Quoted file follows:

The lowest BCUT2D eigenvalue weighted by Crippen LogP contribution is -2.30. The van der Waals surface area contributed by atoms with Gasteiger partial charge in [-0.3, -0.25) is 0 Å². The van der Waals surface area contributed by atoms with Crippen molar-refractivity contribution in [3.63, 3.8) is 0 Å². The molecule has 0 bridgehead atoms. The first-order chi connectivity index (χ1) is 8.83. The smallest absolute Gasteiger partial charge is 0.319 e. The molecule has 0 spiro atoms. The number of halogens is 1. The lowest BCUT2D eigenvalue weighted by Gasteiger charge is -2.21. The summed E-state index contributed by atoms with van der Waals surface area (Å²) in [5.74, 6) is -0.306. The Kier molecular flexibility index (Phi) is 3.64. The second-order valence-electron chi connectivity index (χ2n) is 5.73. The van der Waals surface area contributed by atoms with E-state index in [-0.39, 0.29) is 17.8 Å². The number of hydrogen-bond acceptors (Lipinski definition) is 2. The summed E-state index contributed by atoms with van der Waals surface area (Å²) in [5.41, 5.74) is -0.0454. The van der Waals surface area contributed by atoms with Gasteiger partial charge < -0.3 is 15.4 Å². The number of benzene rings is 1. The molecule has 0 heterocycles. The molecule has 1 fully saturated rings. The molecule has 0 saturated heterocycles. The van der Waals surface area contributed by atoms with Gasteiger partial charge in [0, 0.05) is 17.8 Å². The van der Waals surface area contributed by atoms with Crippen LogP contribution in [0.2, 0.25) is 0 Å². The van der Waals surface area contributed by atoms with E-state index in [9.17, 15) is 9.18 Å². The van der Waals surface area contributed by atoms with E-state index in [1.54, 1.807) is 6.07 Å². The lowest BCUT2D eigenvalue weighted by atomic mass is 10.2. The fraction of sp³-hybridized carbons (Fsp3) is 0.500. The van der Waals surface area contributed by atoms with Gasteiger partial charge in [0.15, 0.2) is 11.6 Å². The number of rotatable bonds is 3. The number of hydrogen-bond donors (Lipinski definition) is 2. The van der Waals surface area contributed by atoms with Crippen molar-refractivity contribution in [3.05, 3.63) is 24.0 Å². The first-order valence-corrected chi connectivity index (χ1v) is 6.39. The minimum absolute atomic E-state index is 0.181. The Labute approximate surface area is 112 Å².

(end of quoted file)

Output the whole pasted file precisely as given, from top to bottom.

The lowest BCUT2D eigenvalue weighted by Crippen LogP contribution is -2.30. The van der Waals surface area contributed by atoms with Gasteiger partial charge in [-0.3, -0.25) is 0 Å². The van der Waals surface area contributed by atoms with Crippen molar-refractivity contribution in [3.63, 3.8) is 0 Å². The molecule has 0 bridgehead atoms. The first-order chi connectivity index (χ1) is 8.83. The smallest absolute Gasteiger partial charge is 0.319 e. The molecule has 0 spiro atoms. The number of halogens is 1. The lowest BCUT2D eigenvalue weighted by Gasteiger charge is -2.21. The summed E-state index contributed by atoms with van der Waals surface area (Å²) in [5.74, 6) is -0.306. The Kier molecular flexibility index (Phi) is 3.64. The second-order valence-electron chi connectivity index (χ2n) is 5.73. The van der Waals surface area contributed by atoms with E-state index in [-0.39, 0.29) is 17.8 Å². The number of hydrogen-bond acceptors (Lipinski definition) is 2. The summed E-state index contributed by atoms with van der Waals surface area (Å²) in [5.41, 5.74) is -0.0454. The van der Waals surface area contributed by atoms with Gasteiger partial charge < -0.3 is 15.4 Å². The number of benzene rings is 1. The molecule has 0 heterocycles. The molecule has 1 fully saturated rings. The molecule has 0 saturated heterocycles. The van der Waals surface area contributed by atoms with Gasteiger partial charge in [0, 0.05) is 17.8 Å². The van der Waals surface area contributed by atoms with Crippen LogP contribution in [0.2, 0.25) is 0 Å². The van der Waals surface area contributed by atoms with E-state index in [9.17, 15) is 9.18 Å². The van der Waals surface area contributed by atoms with E-state index in [1.54, 1.807) is 6.07 Å². The lowest BCUT2D eigenvalue weighted by atomic mass is 10.2. The fraction of sp³-hybridized carbons (Fsp3) is 0.500. The van der Waals surface area contributed by atoms with Gasteiger partial charge in [0.15, 0.2) is 11.6 Å². The number of rotatable bonds is 3. The number of hydrogen-bond donors (Lipinski definition) is 2. The van der Waals surface area contributed by atoms with Crippen molar-refractivity contribution in [3.05, 3.63) is 24.0 Å². The first-order valence-corrected chi connectivity index (χ1v) is 6.39. The minimum absolute atomic E-state index is 0.181. The Labute approximate surface area is 112 Å².